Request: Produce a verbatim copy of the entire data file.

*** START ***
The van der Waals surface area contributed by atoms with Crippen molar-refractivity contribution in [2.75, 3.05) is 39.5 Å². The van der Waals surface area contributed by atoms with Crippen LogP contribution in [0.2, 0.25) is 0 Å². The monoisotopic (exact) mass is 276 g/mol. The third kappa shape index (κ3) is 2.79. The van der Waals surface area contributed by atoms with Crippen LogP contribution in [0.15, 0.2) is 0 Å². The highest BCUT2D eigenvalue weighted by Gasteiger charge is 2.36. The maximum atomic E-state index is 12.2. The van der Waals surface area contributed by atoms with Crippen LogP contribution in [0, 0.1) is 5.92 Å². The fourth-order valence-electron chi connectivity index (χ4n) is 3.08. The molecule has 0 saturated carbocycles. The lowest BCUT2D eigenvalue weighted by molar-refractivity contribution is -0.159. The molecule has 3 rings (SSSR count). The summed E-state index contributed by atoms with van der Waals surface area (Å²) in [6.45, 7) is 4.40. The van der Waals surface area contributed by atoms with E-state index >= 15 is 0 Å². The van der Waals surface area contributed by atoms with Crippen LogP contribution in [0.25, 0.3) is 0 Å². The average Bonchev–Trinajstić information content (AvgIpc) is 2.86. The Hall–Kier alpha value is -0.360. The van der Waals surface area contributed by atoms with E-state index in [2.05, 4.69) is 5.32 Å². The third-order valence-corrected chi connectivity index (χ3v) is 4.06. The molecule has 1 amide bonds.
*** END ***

The van der Waals surface area contributed by atoms with Crippen molar-refractivity contribution in [2.75, 3.05) is 39.5 Å². The van der Waals surface area contributed by atoms with Crippen LogP contribution in [0.2, 0.25) is 0 Å². The monoisotopic (exact) mass is 276 g/mol. The third kappa shape index (κ3) is 2.79. The van der Waals surface area contributed by atoms with Crippen LogP contribution in [0.15, 0.2) is 0 Å². The highest BCUT2D eigenvalue weighted by Gasteiger charge is 2.36. The maximum atomic E-state index is 12.2. The van der Waals surface area contributed by atoms with Crippen LogP contribution in [0, 0.1) is 5.92 Å². The fourth-order valence-electron chi connectivity index (χ4n) is 3.08. The molecule has 0 saturated carbocycles. The lowest BCUT2D eigenvalue weighted by molar-refractivity contribution is -0.159. The molecule has 3 rings (SSSR count). The summed E-state index contributed by atoms with van der Waals surface area (Å²) in [6.45, 7) is 4.40. The van der Waals surface area contributed by atoms with E-state index >= 15 is 0 Å². The van der Waals surface area contributed by atoms with Crippen LogP contribution in [0.25, 0.3) is 0 Å². The average Bonchev–Trinajstić information content (AvgIpc) is 2.86. The Hall–Kier alpha value is -0.360. The van der Waals surface area contributed by atoms with E-state index in [2.05, 4.69) is 5.32 Å². The third-order valence-corrected chi connectivity index (χ3v) is 4.06. The molecule has 1 amide bonds.